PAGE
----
We know at the beginning of this blog we discussed that it is not ONLy about participating in the events. But hey, we didn’t mention that you shouldn’t be doing it. Bring out your colors, wear that rainbow-colored t-shirt, and pull up your unicorn socks! It is PRIDE MONTH. Let us celebrate it. Plus, your participation in the same will make your LGBTQIA buddy feel accepted and inclusive.
Encourage them to Seek Professional Help
Do you know that one of the key elements that you need to work on to say that you support LGBTQIA+ is by making mental health resources accessible to them? Getting professional support helps them work on their past trauma and make their present filled with happy times. You can encourage them to seek help from a professional if they are experiencing sadness, anxiety, or stress in their life. In fact, as an ally, you may even accompany them to their appointments.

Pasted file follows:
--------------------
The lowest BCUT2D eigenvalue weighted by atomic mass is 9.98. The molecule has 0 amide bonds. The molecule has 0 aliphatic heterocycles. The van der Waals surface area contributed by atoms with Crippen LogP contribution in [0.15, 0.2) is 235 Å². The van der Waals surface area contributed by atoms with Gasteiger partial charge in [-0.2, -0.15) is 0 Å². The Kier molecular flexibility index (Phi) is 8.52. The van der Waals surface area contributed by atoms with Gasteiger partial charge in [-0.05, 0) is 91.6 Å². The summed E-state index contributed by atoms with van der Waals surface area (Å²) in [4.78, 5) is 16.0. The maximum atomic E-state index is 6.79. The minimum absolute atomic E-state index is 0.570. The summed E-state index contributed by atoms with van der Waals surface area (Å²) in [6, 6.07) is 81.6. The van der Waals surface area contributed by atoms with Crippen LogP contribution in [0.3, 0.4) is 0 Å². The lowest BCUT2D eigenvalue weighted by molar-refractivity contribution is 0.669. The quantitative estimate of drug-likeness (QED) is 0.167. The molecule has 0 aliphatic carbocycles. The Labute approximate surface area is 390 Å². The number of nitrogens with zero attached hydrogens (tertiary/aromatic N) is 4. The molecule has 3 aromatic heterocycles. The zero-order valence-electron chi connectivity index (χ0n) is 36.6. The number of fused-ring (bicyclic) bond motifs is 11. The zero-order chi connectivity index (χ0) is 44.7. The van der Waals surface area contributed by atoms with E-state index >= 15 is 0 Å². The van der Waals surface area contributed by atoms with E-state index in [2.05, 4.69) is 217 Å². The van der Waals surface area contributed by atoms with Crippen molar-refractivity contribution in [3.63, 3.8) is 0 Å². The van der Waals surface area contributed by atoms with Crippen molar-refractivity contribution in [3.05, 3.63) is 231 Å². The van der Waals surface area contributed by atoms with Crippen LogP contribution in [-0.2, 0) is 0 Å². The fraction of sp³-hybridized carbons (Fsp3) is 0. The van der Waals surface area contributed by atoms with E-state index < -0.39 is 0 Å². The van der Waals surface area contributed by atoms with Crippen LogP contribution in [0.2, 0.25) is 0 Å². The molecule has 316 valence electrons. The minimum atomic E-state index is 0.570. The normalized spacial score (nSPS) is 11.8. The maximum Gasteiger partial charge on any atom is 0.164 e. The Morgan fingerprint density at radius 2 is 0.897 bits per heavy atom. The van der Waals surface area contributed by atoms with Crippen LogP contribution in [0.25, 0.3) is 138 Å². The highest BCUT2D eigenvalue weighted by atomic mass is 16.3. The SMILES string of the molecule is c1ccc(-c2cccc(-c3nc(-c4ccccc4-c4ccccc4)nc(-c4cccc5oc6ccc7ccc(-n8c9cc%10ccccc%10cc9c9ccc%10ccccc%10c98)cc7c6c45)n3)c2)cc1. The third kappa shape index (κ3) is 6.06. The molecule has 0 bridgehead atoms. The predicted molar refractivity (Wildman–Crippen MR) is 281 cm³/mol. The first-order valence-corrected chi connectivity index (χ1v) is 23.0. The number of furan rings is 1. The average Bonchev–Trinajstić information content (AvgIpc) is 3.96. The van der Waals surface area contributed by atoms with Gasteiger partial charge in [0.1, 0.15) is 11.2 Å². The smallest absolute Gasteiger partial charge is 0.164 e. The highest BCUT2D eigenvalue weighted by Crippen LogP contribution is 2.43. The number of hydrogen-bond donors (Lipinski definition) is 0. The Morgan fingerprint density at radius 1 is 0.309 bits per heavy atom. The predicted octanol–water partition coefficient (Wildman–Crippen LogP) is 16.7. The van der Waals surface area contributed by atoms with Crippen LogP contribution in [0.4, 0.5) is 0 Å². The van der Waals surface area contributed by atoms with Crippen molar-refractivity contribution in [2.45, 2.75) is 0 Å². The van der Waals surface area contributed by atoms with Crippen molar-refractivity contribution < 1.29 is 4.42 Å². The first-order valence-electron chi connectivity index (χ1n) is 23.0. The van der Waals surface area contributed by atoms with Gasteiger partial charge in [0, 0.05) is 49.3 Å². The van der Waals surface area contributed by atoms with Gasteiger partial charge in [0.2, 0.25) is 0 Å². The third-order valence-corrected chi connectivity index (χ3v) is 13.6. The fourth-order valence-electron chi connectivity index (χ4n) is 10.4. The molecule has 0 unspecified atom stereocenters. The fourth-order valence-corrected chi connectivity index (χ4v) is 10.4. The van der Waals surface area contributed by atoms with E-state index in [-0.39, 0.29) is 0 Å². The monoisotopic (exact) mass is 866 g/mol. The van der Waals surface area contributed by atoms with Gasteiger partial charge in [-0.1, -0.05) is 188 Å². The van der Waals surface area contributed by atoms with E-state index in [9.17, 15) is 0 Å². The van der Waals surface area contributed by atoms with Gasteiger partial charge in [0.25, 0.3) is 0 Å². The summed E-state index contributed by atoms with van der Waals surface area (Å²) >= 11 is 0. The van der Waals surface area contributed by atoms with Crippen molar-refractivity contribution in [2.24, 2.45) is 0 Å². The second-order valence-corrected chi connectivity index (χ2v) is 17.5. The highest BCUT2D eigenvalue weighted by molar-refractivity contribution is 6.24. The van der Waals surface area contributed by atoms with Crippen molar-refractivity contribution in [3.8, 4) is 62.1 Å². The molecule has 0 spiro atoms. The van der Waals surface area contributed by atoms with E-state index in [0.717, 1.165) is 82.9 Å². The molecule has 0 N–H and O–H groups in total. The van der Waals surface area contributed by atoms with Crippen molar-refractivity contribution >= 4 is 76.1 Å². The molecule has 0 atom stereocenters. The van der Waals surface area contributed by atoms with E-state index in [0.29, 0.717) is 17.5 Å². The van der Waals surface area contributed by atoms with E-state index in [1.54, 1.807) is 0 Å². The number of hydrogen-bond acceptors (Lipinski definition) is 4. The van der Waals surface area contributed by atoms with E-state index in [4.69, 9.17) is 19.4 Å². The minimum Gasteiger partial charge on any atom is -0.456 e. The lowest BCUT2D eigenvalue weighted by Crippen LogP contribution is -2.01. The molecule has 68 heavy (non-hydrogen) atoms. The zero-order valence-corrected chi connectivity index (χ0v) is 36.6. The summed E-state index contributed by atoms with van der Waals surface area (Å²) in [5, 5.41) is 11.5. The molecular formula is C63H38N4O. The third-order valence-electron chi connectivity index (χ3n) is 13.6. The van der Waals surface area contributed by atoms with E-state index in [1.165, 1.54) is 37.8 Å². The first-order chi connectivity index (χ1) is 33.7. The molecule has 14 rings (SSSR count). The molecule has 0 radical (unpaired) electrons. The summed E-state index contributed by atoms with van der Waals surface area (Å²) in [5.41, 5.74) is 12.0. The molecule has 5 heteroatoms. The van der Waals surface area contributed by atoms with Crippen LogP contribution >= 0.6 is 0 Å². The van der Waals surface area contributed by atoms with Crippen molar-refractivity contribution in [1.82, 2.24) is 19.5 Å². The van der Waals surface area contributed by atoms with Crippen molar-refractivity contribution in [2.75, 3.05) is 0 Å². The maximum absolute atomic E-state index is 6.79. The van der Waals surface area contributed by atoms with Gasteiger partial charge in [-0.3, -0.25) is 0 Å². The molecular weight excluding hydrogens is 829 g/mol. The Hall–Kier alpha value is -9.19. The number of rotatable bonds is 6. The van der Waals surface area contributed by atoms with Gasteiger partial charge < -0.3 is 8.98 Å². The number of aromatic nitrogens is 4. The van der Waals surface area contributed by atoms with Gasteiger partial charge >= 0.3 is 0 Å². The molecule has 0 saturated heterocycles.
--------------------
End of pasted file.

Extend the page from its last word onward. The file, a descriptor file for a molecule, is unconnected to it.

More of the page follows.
To learn more about pride mental health resources and how you can support them in accessing the same, please refer to our blogs shared below.
We hope that this Pride Month you will make a difference in someone’s life by either being an LGBTQ ally at work or by joining the celebration on the streets. Just make sure that you give them a sense of community, belongingness, and love.
Now go celebrate love not just today or for this month but each day of our lives. After all, awareness and support is not a one-month parade but an ongoing process, don’t pause it, keep it going! Your little changes can bring a big difference.
P.S.: While you are being an ally, don’t forget to take care of yourself.
Thank you for reading.
Love & light!